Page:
Are Search Engines Fat & Lazy?

Sep 19, 2005 • 8:38 am | comments (0) by twitter Google+ | Filed Under Search Engine & SEO Theory
 

A fun thread recently sprung up at Search Engine Watch Forums, which Danny Sullivan renamed Should Search Engines Get To Set Standards? The member who started the thread writes;

By emailing websites telling people they are banned because they do not cow-tow to Googles standards (and basicly the whole idea of the Communications Initiative), Google has made a statement: We are no longer interested in accuratly indexing the web, we are only interested in indexing those parts of the web that we agree with. We shall now only provide you with biased and censored results.

I don't really think there is much sinister about Google, its just getting fat and lazy. I.e. instead of using their renowned research and software engineering to overcome problems, its easier to just play the heavy and hope those problems go away.

In one way they are fat and lazy. But if you speak to any programmer, they will tell you that they are lazy (not necessarily fat). What does a programmer mean when they say they are lazy? Quite the contrary to what the member above wrote. They mean that they rather write a line or two of code that efficiently handles the issue then to manually tackle the solution each time. That is the complete opposite of the explanation given above. Google is known to try to tackle spam issues through automated, programatic solutions. Just because Google is now emailing warnings to Webmasters, it doesn't mean that Google is getting lazy. I can see Google automating the email process shortly.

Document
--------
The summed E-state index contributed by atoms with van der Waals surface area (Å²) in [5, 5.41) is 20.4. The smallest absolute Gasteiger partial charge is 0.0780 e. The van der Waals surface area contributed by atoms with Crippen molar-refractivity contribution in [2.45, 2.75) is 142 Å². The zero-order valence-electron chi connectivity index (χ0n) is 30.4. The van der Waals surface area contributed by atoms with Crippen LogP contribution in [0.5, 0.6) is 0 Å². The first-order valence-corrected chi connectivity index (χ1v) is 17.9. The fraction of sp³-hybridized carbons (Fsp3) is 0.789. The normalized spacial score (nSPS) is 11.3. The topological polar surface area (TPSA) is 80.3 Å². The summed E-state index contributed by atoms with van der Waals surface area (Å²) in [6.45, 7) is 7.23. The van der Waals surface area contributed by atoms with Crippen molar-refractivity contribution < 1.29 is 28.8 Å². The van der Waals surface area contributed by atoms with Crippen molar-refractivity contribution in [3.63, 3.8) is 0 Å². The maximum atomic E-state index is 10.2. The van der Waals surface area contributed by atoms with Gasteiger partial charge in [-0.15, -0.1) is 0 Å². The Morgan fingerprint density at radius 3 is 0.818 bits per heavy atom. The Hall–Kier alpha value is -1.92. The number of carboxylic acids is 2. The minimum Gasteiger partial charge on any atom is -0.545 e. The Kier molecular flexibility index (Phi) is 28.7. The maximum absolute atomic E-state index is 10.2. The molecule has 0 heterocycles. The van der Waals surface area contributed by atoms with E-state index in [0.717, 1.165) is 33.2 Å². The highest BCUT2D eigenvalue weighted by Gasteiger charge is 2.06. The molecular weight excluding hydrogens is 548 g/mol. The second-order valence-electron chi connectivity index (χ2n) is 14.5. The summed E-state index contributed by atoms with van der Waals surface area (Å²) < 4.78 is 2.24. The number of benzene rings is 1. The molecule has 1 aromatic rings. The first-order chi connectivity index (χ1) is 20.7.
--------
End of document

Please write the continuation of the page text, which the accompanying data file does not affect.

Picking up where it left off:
Danny responds to the quote above with;

Search engines indeed do try to find technological ways to find the best pages. Link analysis is one example of that. But over time, technologies become dated, especially as people reverse engineer ways to beat the system. That can be either an aggressive black hat SEO person who finds an effective hole or just a group of bloggers who decide to embark on a linking campaign to help a site rank well for a term in response to a political action, rather than whether the site is "relevant" for that term or not. The search engines, as long as they remain effectively open systems taking content from anyone, have to keep refining their own technology.

Oh, yes, search engines are fat.

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